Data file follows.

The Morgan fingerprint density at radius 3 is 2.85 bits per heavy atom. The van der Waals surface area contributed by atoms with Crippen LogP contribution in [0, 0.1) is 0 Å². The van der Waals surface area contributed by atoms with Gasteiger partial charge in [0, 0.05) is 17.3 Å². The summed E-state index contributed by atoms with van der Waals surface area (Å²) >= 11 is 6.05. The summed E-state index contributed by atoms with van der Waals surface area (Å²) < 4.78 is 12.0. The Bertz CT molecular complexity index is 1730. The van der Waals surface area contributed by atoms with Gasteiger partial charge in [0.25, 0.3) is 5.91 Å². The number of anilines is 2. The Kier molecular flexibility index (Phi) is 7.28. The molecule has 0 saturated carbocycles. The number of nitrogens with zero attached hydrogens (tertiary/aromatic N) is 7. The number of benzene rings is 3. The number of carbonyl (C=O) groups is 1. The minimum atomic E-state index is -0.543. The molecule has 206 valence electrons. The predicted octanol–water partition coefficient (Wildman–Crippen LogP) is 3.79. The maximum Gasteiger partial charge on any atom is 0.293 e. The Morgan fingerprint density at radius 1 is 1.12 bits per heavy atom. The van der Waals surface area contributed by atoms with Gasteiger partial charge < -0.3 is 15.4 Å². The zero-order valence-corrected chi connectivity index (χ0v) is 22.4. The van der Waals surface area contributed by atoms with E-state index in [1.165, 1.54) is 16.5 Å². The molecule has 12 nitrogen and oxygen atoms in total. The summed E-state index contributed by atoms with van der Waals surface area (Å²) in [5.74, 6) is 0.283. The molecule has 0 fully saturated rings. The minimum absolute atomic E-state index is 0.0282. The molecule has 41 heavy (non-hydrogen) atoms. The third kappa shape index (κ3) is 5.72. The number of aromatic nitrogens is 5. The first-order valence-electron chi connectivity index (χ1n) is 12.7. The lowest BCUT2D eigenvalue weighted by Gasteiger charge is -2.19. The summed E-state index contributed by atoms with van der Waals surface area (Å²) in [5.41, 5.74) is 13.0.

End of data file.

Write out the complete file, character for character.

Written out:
The Morgan fingerprint density at radius 3 is 2.85 bits per heavy atom. The van der Waals surface area contributed by atoms with Crippen LogP contribution in [0, 0.1) is 0 Å². The van der Waals surface area contributed by atoms with Gasteiger partial charge in [0, 0.05) is 17.3 Å². The summed E-state index contributed by atoms with van der Waals surface area (Å²) >= 11 is 6.05. The summed E-state index contributed by atoms with van der Waals surface area (Å²) < 4.78 is 12.0. The Bertz CT molecular complexity index is 1730. The van der Waals surface area contributed by atoms with Gasteiger partial charge in [0.25, 0.3) is 5.91 Å². The number of anilines is 2. The Kier molecular flexibility index (Phi) is 7.28. The molecule has 0 saturated carbocycles. The number of nitrogens with zero attached hydrogens (tertiary/aromatic N) is 7. The number of benzene rings is 3. The number of carbonyl (C=O) groups is 1. The minimum atomic E-state index is -0.543. The molecule has 206 valence electrons. The predicted octanol–water partition coefficient (Wildman–Crippen LogP) is 3.79. The maximum Gasteiger partial charge on any atom is 0.293 e. The Morgan fingerprint density at radius 1 is 1.12 bits per heavy atom. The van der Waals surface area contributed by atoms with Gasteiger partial charge < -0.3 is 15.4 Å². The zero-order valence-corrected chi connectivity index (χ0v) is 22.4. The van der Waals surface area contributed by atoms with E-state index in [1.165, 1.54) is 16.5 Å². The molecule has 12 nitrogen and oxygen atoms in total. The summed E-state index contributed by atoms with van der Waals surface area (Å²) in [5.74, 6) is 0.283. The molecule has 0 fully saturated rings. The minimum absolute atomic E-state index is 0.0282. The molecule has 41 heavy (non-hydrogen) atoms. The third kappa shape index (κ3) is 5.72. The number of aromatic nitrogens is 5. The first-order valence-electron chi connectivity index (χ1n) is 12.7. The lowest BCUT2D eigenvalue weighted by Gasteiger charge is -2.19. The summed E-state index contributed by atoms with van der Waals surface area (Å²) in [5.41, 5.74) is 13.0.